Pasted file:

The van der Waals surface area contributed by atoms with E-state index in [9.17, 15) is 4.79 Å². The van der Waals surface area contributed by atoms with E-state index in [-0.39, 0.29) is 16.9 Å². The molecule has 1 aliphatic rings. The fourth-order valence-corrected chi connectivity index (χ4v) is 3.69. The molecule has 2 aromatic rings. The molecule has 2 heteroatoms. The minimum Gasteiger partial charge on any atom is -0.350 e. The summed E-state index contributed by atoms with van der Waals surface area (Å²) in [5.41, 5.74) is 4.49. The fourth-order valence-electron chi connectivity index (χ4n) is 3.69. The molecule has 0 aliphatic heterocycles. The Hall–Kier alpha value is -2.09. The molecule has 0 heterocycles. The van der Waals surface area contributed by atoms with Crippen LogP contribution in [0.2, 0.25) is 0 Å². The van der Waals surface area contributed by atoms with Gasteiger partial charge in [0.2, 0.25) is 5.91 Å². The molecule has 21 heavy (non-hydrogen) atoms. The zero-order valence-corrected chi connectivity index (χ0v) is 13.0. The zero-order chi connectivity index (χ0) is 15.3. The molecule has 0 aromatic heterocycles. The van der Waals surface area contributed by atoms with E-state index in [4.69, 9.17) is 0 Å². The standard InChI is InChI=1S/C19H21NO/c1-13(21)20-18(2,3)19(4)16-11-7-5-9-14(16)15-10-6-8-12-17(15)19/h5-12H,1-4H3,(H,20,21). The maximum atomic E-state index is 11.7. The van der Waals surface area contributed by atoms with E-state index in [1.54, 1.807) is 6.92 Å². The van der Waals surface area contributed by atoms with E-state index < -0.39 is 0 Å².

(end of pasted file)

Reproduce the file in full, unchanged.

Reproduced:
The van der Waals surface area contributed by atoms with E-state index in [9.17, 15) is 4.79 Å². The van der Waals surface area contributed by atoms with E-state index in [-0.39, 0.29) is 16.9 Å². The molecule has 1 aliphatic rings. The fourth-order valence-corrected chi connectivity index (χ4v) is 3.69. The molecule has 2 aromatic rings. The molecule has 2 heteroatoms. The minimum Gasteiger partial charge on any atom is -0.350 e. The summed E-state index contributed by atoms with van der Waals surface area (Å²) in [5.41, 5.74) is 4.49. The fourth-order valence-electron chi connectivity index (χ4n) is 3.69. The molecule has 0 aliphatic heterocycles. The Hall–Kier alpha value is -2.09. The molecule has 0 heterocycles. The van der Waals surface area contributed by atoms with Crippen LogP contribution in [0.2, 0.25) is 0 Å². The van der Waals surface area contributed by atoms with Gasteiger partial charge in [0.2, 0.25) is 5.91 Å². The molecule has 21 heavy (non-hydrogen) atoms. The zero-order valence-corrected chi connectivity index (χ0v) is 13.0. The zero-order chi connectivity index (χ0) is 15.3. The molecule has 0 aromatic heterocycles. The van der Waals surface area contributed by atoms with E-state index in [4.69, 9.17) is 0 Å². The standard InChI is InChI=1S/C19H21NO/c1-13(21)20-18(2,3)19(4)16-11-7-5-9-14(16)15-10-6-8-12-17(15)19/h5-12H,1-4H3,(H,20,21). The maximum atomic E-state index is 11.7. The van der Waals surface area contributed by atoms with E-state index in [1.54, 1.807) is 6.92 Å². The van der Waals surface area contributed by atoms with E-state index < -0.39 is 0 Å².